U.S. Sen. Charles Grassley, R-Iowa, told the Farm News that the various committees given jurisdiction over implementing cap in trade policies “should take seriously the positive role that agriculture plays and has played over a number of years in reducing greenhouse gases. Whether the committees and House and Senate leadership will bring them to the table has yet to be seen.”
New revenue for farmers?
How carbon sequestration can become an economic revenue maker for farmers is currently being debated in D.C. The Cap and Dividend Act of 2009 was introduced into the U.S. Senate in late April. Wording in the bill indicates that a farmer who implements no-till practices, for instance, would help to keep carbon locked in the soil profile and therefore could those carbon credits to the highest bidder, most likely electric utilities with coal-fired plants, and by oil refineries.
Iowa should get its fair share of the research money, Horan contends, “because agriculture is the cheapest way to destroy carbon and methane.
“And we have an ally in the rural electric cooperatives, because they will have to buy carbon credits for generating electricity.”
The Chicago Board of Trade already trades agricultural carbon as a commodity.
“Many farmers don’t believe that man is responsible for climate change,” Horan said, “but it doesn’t matter. That has passed.”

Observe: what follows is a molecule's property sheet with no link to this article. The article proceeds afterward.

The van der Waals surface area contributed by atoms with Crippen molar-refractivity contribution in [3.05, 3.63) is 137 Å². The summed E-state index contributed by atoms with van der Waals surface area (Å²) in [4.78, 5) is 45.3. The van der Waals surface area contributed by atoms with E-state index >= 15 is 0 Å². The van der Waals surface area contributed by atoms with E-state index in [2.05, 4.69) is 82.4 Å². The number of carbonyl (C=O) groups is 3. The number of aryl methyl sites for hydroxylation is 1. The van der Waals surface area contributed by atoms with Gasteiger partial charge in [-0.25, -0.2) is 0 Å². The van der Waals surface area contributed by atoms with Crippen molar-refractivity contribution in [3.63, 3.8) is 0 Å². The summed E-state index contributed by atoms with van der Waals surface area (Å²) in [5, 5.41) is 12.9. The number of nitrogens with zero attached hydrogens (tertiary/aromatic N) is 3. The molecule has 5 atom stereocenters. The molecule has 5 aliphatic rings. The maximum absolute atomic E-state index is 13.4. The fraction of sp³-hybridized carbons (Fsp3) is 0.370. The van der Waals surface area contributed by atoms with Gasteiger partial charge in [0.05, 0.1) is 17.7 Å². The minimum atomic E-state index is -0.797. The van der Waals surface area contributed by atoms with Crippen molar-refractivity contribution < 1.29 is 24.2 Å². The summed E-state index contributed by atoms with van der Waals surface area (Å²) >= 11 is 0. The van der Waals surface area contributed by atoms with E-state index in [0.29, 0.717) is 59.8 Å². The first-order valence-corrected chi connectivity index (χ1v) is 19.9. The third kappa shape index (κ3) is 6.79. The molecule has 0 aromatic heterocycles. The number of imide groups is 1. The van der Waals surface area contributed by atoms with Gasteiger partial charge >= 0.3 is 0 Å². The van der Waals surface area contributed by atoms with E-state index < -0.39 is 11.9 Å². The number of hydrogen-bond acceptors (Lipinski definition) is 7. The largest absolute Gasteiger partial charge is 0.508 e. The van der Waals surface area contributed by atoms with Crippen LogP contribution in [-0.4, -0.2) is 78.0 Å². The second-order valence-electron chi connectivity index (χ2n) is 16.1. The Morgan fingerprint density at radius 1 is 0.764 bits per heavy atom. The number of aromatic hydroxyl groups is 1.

What farmers need to be focused on, he said, “is how will pending legislation affect us?”
Grassley added that a bill considered in the Senate last Congress capped farmers at a fairly low level. He pledged to work to allow as many offsets as possible for agriculture. “But as you know,” he cautioned, “there aren’t many farmers in Washington who understand the improvements that have already been made in this sector of our economy.”
Nevertheless, Grassley said that the House is having hearings right now and is expected to push a bill through fairly quickly. “Earlier, the Senate leadership was talking about getting a bill through by the end of summer,” he said, “They have backed off that timeline and the Democrat leadership has said publicly that they don’t have the votes to move a bill through the Senate at this point.”